SMTA International Conference Proceedings

Effect Of Mixed Alloy BGA Reballing On Board Level Drop Test Reliability

Authors: Andrew Daya and S. Manian Ramkumar, Ph.D.
Company: Center for Electronics Manufacturing and Assembly Rochester Institute of Technology
Date Published: 10/13/2013   Conference: SMTA International

Abstract: As more components are becoming lead free and not available in the tin lead alloy, there is an industry wide interest when it comes to the reballing and the subsequent effects it has on the strength of those components. This is particularly true for legacy parts needed for military applications some of which use tin lead solder. There is cause for concern due to the potential mixing of alloys and the differences in reflow temperatures of the two different alloys. Additionally, there are unknown characteristics regarding the intermetallics that are formed due to the potential of mixed alloys.

In a previous research completed and published by the authors on BGA reballing, it was determined that BGAs could be reballed with mixed alloys and still maintain original, and in some cases, greater ball shear strength. Using SAC405 and 63Sn/37Pb as reballing alloys, significant factors on shear strength for the reballing process was determined. The factors were BGA base alloy, the reball alloy, and the interaction between those two factors. The Factor that was insignificant was reflow environment (Nitrogen or Ambient).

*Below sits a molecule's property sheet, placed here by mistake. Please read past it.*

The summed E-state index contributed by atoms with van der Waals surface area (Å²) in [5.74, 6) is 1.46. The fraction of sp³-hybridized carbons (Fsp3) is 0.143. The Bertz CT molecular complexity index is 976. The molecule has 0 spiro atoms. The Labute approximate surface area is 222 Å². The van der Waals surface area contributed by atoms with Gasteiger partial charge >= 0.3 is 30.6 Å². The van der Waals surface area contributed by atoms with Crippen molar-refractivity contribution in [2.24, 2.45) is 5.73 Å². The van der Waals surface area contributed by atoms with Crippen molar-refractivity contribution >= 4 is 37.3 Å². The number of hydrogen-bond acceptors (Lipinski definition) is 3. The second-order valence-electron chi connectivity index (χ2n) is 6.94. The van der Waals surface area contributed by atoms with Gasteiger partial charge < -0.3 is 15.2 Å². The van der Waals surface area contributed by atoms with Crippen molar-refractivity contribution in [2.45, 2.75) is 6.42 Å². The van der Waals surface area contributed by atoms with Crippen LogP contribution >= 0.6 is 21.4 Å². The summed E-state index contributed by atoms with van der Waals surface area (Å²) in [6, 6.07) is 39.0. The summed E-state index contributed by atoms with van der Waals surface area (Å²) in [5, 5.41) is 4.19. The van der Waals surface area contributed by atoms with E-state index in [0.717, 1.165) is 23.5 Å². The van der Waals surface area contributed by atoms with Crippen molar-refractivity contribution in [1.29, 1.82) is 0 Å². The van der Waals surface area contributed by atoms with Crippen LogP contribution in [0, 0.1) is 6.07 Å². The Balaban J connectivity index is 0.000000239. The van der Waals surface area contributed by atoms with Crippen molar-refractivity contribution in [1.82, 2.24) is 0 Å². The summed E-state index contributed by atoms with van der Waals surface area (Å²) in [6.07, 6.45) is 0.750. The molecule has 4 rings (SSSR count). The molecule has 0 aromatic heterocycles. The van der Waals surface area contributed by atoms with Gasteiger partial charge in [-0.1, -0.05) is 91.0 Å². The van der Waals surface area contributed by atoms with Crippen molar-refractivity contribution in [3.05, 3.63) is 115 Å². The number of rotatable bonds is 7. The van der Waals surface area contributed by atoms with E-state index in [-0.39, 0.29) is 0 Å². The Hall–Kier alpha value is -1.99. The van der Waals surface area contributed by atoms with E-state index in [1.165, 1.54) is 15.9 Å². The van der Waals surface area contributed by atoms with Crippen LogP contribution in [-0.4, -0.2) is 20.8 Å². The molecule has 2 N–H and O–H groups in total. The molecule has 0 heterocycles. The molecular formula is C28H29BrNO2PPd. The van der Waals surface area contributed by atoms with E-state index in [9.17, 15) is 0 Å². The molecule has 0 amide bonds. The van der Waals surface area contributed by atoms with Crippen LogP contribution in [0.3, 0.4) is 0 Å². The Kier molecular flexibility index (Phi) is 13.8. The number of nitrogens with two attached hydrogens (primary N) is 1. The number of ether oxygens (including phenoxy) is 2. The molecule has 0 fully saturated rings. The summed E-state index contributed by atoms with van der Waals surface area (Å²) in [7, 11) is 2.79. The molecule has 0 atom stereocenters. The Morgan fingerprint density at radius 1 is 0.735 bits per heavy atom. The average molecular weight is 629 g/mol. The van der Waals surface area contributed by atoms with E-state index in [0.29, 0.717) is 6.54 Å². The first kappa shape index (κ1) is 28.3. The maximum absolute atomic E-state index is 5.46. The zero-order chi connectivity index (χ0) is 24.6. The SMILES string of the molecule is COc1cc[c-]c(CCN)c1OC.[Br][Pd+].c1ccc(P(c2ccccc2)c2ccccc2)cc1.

This paper will expand upon and analyze the effects of reballed BGA components assembled on a board level assembly. By means of impact and drop testing, the impact reliability of reballed components on a test vehicle will be determined. After testing, samples will be cross-sectioned to evaluate defects or abnormalities observed through the reballing process, as well as any changes that occur during shear and drop testing.

The results from this research will be evaluated and compared to results of the previous study in order to determine additional significant factors, specifically in the lead free reballing process. When the experimentation is completed, the combined goal of both studies is to determine the optimal factors that should be used in the creation of a robust process for BGA reballing.

Key Words: 

BGA reballing, impact reliability, lead free

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